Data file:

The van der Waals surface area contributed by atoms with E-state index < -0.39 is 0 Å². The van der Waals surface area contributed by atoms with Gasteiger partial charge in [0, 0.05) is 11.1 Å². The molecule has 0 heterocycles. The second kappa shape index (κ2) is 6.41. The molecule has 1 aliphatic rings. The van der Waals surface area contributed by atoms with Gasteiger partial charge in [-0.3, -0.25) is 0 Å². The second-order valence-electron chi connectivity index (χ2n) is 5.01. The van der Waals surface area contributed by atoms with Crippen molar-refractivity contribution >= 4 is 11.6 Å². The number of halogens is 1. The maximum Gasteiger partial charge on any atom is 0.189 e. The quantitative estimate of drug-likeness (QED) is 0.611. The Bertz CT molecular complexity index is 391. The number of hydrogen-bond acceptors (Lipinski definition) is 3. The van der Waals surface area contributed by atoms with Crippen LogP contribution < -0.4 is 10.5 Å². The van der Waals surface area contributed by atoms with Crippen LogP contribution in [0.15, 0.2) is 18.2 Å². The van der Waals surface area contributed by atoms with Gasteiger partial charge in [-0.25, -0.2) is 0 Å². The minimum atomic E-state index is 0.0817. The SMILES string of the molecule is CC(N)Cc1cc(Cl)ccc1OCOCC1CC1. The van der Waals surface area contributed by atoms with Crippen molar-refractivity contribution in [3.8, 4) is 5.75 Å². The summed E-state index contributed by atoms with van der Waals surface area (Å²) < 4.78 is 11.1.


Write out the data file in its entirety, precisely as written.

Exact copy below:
The van der Waals surface area contributed by atoms with E-state index < -0.39 is 0 Å². The van der Waals surface area contributed by atoms with Gasteiger partial charge in [0, 0.05) is 11.1 Å². The molecule has 0 heterocycles. The second kappa shape index (κ2) is 6.41. The molecule has 1 aliphatic rings. The van der Waals surface area contributed by atoms with Gasteiger partial charge in [-0.3, -0.25) is 0 Å². The second-order valence-electron chi connectivity index (χ2n) is 5.01. The van der Waals surface area contributed by atoms with Crippen molar-refractivity contribution >= 4 is 11.6 Å². The number of halogens is 1. The maximum Gasteiger partial charge on any atom is 0.189 e. The quantitative estimate of drug-likeness (QED) is 0.611. The Bertz CT molecular complexity index is 391. The number of hydrogen-bond acceptors (Lipinski definition) is 3. The van der Waals surface area contributed by atoms with Crippen LogP contribution < -0.4 is 10.5 Å². The van der Waals surface area contributed by atoms with Crippen LogP contribution in [0.15, 0.2) is 18.2 Å². The van der Waals surface area contributed by atoms with Gasteiger partial charge in [-0.25, -0.2) is 0 Å². The minimum atomic E-state index is 0.0817. The SMILES string of the molecule is CC(N)Cc1cc(Cl)ccc1OCOCC1CC1. The van der Waals surface area contributed by atoms with Crippen molar-refractivity contribution in [3.8, 4) is 5.75 Å². The summed E-state index contributed by atoms with van der Waals surface area (Å²) < 4.78 is 11.1.